Senate proposal: open Mexico’s state-run oil sector to private companies

MEXICO CITY – A Mexican senate committee on Saturday proposed the most dramatic oil reform in decades that would open the country’s beleaguered, state-run sector to private companies and investment.

The Senate proposal would allow the government to grant contracts and licenses for exploration and extraction of oil and gas to multinational giants such as Exxon or Chevron, something that is currently prohibited under Mexico’s constitution.

It also says that contracts could be made directly with the state, rather than issued by the state-run oil company, Petroleos Mexicanos, or Pemex, ending its monopoly on Mexican oil.

The proposal, which gets official committee consideration on Sunday, could allow contracts for profit- and production-sharing, as well as licenses, in which companies pay royalties and taxes to the Mexican government for the right to explore and drill. Pemex would get first consideration for licenses.

It would give private companies the ability to post expected benefits in their financial statements, as long as they specify in their contracts that all oil and gas they find in the ground belongs to Mexico, according to articles expanding on the reform.

The constitution would continue to prohibit oil concessions, considered the most liberal kind of access by private oil companies.

The bill still must be approved by the two houses of Congress and 17 of Mexico’s 31 states and federal district. It’s the crowning piece of President Enrique Pena Nieto’s first year of reforms, which have also targeted education, the tax system and telecommunications.

But energy reform is considered most crucial to impacting the overall economy and the remaining five years of Pena Nieto’s presidency.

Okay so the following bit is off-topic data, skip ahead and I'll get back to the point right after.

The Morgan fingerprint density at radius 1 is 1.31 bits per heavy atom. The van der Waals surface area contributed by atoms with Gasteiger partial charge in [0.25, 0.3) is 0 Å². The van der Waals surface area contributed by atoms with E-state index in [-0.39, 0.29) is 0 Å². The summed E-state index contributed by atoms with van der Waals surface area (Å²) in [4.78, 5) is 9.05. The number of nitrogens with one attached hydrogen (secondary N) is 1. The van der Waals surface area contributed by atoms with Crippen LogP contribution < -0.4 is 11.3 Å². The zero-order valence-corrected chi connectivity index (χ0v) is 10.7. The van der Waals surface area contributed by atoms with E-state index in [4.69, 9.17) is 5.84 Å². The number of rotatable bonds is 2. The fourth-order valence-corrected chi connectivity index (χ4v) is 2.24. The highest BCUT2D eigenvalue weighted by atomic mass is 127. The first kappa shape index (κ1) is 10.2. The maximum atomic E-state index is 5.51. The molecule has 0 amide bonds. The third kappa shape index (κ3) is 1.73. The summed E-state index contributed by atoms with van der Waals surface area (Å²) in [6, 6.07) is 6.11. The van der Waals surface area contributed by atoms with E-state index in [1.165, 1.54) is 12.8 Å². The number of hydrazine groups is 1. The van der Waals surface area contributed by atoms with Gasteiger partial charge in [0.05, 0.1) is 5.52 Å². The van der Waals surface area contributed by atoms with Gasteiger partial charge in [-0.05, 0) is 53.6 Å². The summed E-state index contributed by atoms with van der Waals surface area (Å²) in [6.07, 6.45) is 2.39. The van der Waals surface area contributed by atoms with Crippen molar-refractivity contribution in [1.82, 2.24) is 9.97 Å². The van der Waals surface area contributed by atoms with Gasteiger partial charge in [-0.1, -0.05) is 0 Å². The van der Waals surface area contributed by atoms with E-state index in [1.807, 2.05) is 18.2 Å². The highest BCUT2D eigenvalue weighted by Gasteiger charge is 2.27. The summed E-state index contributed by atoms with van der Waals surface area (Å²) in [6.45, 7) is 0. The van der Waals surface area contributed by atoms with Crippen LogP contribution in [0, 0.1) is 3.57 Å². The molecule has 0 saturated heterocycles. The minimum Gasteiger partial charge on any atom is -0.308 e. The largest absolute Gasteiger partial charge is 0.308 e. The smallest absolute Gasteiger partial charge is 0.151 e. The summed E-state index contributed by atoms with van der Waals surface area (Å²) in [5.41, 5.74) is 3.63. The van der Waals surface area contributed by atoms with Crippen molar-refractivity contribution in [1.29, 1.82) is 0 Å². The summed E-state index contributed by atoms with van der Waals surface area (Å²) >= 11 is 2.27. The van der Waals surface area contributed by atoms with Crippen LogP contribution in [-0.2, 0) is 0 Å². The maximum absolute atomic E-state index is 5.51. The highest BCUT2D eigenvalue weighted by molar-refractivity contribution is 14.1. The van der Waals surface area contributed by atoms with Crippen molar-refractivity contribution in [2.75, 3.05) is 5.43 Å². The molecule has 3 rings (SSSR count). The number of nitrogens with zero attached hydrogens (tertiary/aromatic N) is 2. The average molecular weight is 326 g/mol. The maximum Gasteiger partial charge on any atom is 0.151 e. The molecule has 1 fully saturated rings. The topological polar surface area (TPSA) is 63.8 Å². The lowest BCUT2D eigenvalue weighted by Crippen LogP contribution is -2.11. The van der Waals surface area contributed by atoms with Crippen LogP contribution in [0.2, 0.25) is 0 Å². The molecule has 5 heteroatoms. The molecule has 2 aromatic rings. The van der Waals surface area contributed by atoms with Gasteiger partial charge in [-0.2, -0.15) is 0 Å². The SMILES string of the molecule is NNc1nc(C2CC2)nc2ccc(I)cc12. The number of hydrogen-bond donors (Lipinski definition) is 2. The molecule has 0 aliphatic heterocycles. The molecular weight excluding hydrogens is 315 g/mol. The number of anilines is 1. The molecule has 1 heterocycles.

Opponents said the proposal outlines a system that has been proven a “total failure,” while analysts consider it an unprecedented move in opening the door to the private investment Mexico needs to save its oil sector. Mexican oil production has been declining despite increased investment, and Pemex has not had the wherewithal to date to exploit the country’s vast deep-water or shale oil and gas reserves.

“This is a big breakthrough,” said George Baker, publisher of the Houston-based newsletter, Mexico Energy Intelligence. “This is a very big intellectual and policy leap … Whether or not it’s ultimately commercially attractive can’t be decided at this point.”

The leftist opposition Democratic Revolution Party, or PRD, renewed its call for a public referendum on the issue.

“They’re trying to give the industry to foreigners,” said Sen. Dolores Padierna. “The participation of private oil companies has been, if you look at it calmly, a total failure.”

The measures in the Senate proposal have been prohibited in the decades since 1938, when then-President Lazaro Cardenas nationalized the oil industry, a symbol that for decades that has been fiercely protected by the constitution from possible profiteering by foreign companies.

The proposal goes much further than the plan introduced by Pena Nieto in August, which only allowed profit-sharing agreements. It would change three articles of constitution, while Pena Nieto had only proposed to change two.

It was hashed out by Pena Nieto’s ruling Institutional Revolutionary Party, or PRI, with the conservative opposition, the National Action Party, which wants an oil reform as open as possible to investment and partnership possibilities.

The PRI has been more moderate, given the leftist opposition that has drawn thousands in street protests.

But the mobilization so far hasn’t been as great as in 2008, when former presidential candidate Andres Manuel Lopez Obrador all but killed the congressional attempt to open the oil industry to greater private investment. Lopez Obrador was sidelined by a heart attack last week, but protesters have still shown up every day since Wednesday to oppose the oil reform.

While oil production has increased substantially in the U.S. and Canada, Mexico’s has fallen 25 per cent since 2004, and proven reserves are down 41 per cent since 2001, the Mexican Institute on Competitiveness says.


Associated Press writers Carlos Rodriguez and Katherine Corcoran contributed to this report.